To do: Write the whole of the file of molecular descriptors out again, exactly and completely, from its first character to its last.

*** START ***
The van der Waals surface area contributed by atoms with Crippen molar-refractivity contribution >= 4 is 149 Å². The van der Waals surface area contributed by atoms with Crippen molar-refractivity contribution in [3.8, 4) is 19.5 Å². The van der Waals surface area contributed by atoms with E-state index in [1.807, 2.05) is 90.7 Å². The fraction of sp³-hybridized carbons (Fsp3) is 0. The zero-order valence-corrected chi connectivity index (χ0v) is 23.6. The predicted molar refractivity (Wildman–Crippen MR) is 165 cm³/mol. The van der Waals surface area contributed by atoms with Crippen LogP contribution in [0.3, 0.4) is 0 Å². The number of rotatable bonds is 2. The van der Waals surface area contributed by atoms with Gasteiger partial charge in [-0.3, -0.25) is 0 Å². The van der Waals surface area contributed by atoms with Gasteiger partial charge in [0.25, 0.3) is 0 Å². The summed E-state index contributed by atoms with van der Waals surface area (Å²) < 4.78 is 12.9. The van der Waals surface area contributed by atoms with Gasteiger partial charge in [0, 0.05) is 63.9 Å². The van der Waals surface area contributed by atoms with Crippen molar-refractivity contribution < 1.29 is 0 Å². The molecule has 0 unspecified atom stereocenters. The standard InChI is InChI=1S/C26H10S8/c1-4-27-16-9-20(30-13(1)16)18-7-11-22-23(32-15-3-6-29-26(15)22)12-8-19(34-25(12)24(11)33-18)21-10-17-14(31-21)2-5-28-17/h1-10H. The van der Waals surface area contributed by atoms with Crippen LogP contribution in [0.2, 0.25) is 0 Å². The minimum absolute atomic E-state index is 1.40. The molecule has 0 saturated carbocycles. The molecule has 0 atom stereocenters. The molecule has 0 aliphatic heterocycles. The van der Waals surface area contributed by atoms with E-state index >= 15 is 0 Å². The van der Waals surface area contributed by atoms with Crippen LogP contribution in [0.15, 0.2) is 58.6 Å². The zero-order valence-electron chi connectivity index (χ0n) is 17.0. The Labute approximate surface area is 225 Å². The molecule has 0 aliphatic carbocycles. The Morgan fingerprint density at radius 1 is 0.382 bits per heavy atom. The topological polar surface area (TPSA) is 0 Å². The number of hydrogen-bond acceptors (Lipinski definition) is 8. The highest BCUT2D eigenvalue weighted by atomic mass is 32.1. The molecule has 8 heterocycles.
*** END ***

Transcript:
The van der Waals surface area contributed by atoms with Crippen molar-refractivity contribution >= 4 is 149 Å². The van der Waals surface area contributed by atoms with Crippen molar-refractivity contribution in [3.8, 4) is 19.5 Å². The van der Waals surface area contributed by atoms with E-state index in [1.807, 2.05) is 90.7 Å². The fraction of sp³-hybridized carbons (Fsp3) is 0. The zero-order valence-corrected chi connectivity index (χ0v) is 23.6. The predicted molar refractivity (Wildman–Crippen MR) is 165 cm³/mol. The van der Waals surface area contributed by atoms with Crippen LogP contribution in [0.3, 0.4) is 0 Å². The number of rotatable bonds is 2. The van der Waals surface area contributed by atoms with Gasteiger partial charge in [-0.3, -0.25) is 0 Å². The van der Waals surface area contributed by atoms with Gasteiger partial charge in [0.25, 0.3) is 0 Å². The summed E-state index contributed by atoms with van der Waals surface area (Å²) < 4.78 is 12.9. The van der Waals surface area contributed by atoms with Gasteiger partial charge in [0, 0.05) is 63.9 Å². The van der Waals surface area contributed by atoms with Crippen molar-refractivity contribution < 1.29 is 0 Å². The molecule has 0 unspecified atom stereocenters. The standard InChI is InChI=1S/C26H10S8/c1-4-27-16-9-20(30-13(1)16)18-7-11-22-23(32-15-3-6-29-26(15)22)12-8-19(34-25(12)24(11)33-18)21-10-17-14(31-21)2-5-28-17/h1-10H. The van der Waals surface area contributed by atoms with Crippen LogP contribution in [0.2, 0.25) is 0 Å². The minimum absolute atomic E-state index is 1.40. The molecule has 0 saturated carbocycles. The molecule has 0 atom stereocenters. The molecule has 0 aliphatic heterocycles. The van der Waals surface area contributed by atoms with E-state index >= 15 is 0 Å². The van der Waals surface area contributed by atoms with Crippen LogP contribution in [0.15, 0.2) is 58.6 Å². The zero-order valence-electron chi connectivity index (χ0n) is 17.0. The Labute approximate surface area is 225 Å². The molecule has 0 aliphatic carbocycles. The Morgan fingerprint density at radius 1 is 0.382 bits per heavy atom. The topological polar surface area (TPSA) is 0 Å². The number of hydrogen-bond acceptors (Lipinski definition) is 8. The highest BCUT2D eigenvalue weighted by atomic mass is 32.1. The molecule has 8 heterocycles.